Buzzfeed notes that this study "might provide some amount of comfort to law enforcement officials fearing their diminishing powers amid heightened threats." I sincerely hope not. The lesson for intelligence agencies is not one of comfort. It's that a narrow focus on smart phone encryption, and the pursuit of a legislative remedy via sanctioned back doors, is a futile project. For the law-abiding individual, there is no comfort whatsoever. Even if end-to-end encryption on our phones remains intact, we are all public figures in ways we are only beginning to grasp.
The report's authors are aware of these implications. In the appendix, report co-author Jonathan Zittrain wrote a potent piece entitled "The Good News and the Troubling News: We’re not going dark." Zittrain writes:
As data collection volume and methods proliferate, the number of human and technical weaknesses within the system will increase to the point that it will overwhelmingly likely be a net positive for the intelligence community. Consider all those IoT devices with their sensors and poorly updated firmware. We’re hardly going dark when – fittingly, given the metaphor – our light bulbs have motion detectors and an open port. The label is “going dark” only because the security state is losing something that it fleetingly had access to, not because it is all of a sudden lacking in vectors for useful information.
If government officials take comfort in these findings, we certainly shouldn't. Zittrain:
But exactly what should reassure government officials, and stay the momentum for major policy interventions into Internet technology development, is what should also trouble everyone: we are hurtling towards a world in which a truly staggering amount of data will be only a warrant or a subpoena away, and in many jurisdictions, even that gap need not be traversed. That’s why this report and the deliberations behind it are genuinely only a beginning, and there’s much more work to do before the future is upon us.
In past installments, I made recommendations for enterprises. I won't repeat those, but a few more come to mind:
- Get involved in groups that create encryption standards in your industry.
- If you provide encryption tools for customers, conduct simulations of what might happen it government officials requested data or back door access. Consult with legal counsel and track relevant issues, e.g. Stuart Lauchlan's ongoing coverage of cloud data and post-Safe Harbor talks.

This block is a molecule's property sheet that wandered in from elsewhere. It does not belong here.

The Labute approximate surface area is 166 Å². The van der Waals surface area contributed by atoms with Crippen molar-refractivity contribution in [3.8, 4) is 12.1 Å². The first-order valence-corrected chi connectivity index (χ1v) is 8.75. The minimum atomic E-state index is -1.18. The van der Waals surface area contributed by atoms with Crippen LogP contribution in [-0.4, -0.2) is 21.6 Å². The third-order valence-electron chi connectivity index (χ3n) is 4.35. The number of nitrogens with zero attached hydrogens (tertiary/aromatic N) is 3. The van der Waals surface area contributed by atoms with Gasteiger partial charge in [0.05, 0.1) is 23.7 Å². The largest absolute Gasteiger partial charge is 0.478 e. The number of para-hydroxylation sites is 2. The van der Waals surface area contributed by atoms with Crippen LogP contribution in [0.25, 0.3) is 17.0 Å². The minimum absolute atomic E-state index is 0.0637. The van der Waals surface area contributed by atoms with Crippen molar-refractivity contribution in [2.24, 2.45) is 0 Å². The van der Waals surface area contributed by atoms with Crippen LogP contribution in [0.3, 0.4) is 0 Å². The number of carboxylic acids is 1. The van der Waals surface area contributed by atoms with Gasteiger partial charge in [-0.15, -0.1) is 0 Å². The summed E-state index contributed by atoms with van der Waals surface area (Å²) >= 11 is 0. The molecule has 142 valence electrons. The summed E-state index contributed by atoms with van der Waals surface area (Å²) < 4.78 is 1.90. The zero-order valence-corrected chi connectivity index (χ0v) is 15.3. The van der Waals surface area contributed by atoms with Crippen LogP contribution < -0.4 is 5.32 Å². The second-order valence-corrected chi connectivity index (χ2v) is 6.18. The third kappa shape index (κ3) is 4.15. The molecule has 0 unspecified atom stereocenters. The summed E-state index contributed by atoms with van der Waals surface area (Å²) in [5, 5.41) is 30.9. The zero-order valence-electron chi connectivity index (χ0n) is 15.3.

- Examine your data exposure across disparate platforms and software programs, with an eye towards issues such as master data vulnerability, or lagging upgrades on certain systems.
- Communicate privacy policies openly with all stakeholders. Don't just push out boilerplate terms and conditions, onto constituents; hold Q/A sessions where privacy concerns can be discussed.
- Collaborate with privacy and security experts inside and outside your organization to expose and address issues pro-actively.
There will never be a perfect way to balance privacy and the ability to hide in its shadows. But there are better ways of handling this than the uninformed political posturing we've heard lately. On the Republican side, the presidential candidate with the most nuanced grasp of the encryption issue, Rand Paul, got his butt kicked in the polls and dropped out of the race.
Meanwhile, the Democratic candidates don't seem to be well informed on this complicated issue, either. Alas, that doesn't bode well for the encryption debate, where happy talk about privacy falls short when confronted with technical specifics. It was good to see this particular report informed by discussions with NSA officials - that means at least some inside the government are willing to grapple with the pace of change. That obligation extends to all of us.
Image credit - Security Consultant Fitting Security Camera To House Wall © highwaystarz - Fotolia.com.